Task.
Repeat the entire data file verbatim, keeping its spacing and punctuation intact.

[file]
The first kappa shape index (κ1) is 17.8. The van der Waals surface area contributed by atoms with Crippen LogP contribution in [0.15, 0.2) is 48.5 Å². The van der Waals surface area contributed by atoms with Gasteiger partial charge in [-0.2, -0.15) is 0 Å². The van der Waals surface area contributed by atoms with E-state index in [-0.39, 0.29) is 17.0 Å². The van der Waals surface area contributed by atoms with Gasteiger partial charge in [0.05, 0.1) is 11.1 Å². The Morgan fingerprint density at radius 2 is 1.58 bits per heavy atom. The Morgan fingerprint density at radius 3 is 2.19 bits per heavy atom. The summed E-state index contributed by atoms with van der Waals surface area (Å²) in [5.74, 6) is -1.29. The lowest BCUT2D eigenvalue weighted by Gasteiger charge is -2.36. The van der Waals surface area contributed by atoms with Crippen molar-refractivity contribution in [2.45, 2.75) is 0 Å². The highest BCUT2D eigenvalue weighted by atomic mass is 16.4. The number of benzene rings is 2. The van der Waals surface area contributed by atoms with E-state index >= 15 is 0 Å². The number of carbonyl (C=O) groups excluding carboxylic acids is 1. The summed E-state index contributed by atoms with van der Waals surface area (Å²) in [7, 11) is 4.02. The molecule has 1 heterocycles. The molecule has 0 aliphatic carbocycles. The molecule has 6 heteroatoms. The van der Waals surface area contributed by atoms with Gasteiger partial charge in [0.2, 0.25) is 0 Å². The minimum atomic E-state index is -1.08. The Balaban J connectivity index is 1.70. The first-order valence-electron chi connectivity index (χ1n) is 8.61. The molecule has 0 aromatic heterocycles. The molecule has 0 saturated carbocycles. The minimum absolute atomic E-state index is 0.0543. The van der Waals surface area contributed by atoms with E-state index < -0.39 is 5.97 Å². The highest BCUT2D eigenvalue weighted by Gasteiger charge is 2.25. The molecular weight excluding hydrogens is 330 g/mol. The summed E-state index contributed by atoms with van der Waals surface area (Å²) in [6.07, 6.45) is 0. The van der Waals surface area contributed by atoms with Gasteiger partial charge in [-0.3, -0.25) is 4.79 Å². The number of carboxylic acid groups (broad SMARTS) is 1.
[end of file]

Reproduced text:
The first kappa shape index (κ1) is 17.8. The van der Waals surface area contributed by atoms with Crippen LogP contribution in [0.15, 0.2) is 48.5 Å². The van der Waals surface area contributed by atoms with Gasteiger partial charge in [-0.2, -0.15) is 0 Å². The van der Waals surface area contributed by atoms with E-state index in [-0.39, 0.29) is 17.0 Å². The van der Waals surface area contributed by atoms with Gasteiger partial charge in [0.05, 0.1) is 11.1 Å². The Morgan fingerprint density at radius 2 is 1.58 bits per heavy atom. The Morgan fingerprint density at radius 3 is 2.19 bits per heavy atom. The summed E-state index contributed by atoms with van der Waals surface area (Å²) in [5.74, 6) is -1.29. The lowest BCUT2D eigenvalue weighted by Gasteiger charge is -2.36. The van der Waals surface area contributed by atoms with Crippen molar-refractivity contribution in [2.45, 2.75) is 0 Å². The highest BCUT2D eigenvalue weighted by atomic mass is 16.4. The number of benzene rings is 2. The van der Waals surface area contributed by atoms with E-state index >= 15 is 0 Å². The number of carbonyl (C=O) groups excluding carboxylic acids is 1. The summed E-state index contributed by atoms with van der Waals surface area (Å²) in [7, 11) is 4.02. The molecule has 1 heterocycles. The molecule has 0 aliphatic carbocycles. The molecule has 6 heteroatoms. The van der Waals surface area contributed by atoms with Gasteiger partial charge in [0.2, 0.25) is 0 Å². The minimum atomic E-state index is -1.08. The Balaban J connectivity index is 1.70. The first-order valence-electron chi connectivity index (χ1n) is 8.61. The molecule has 0 aromatic heterocycles. The molecule has 0 saturated carbocycles. The minimum absolute atomic E-state index is 0.0543. The van der Waals surface area contributed by atoms with E-state index < -0.39 is 5.97 Å². The highest BCUT2D eigenvalue weighted by Gasteiger charge is 2.25. The molecular weight excluding hydrogens is 330 g/mol. The summed E-state index contributed by atoms with van der Waals surface area (Å²) in [6.07, 6.45) is 0. The van der Waals surface area contributed by atoms with Gasteiger partial charge in [-0.3, -0.25) is 4.79 Å². The number of carboxylic acid groups (broad SMARTS) is 1.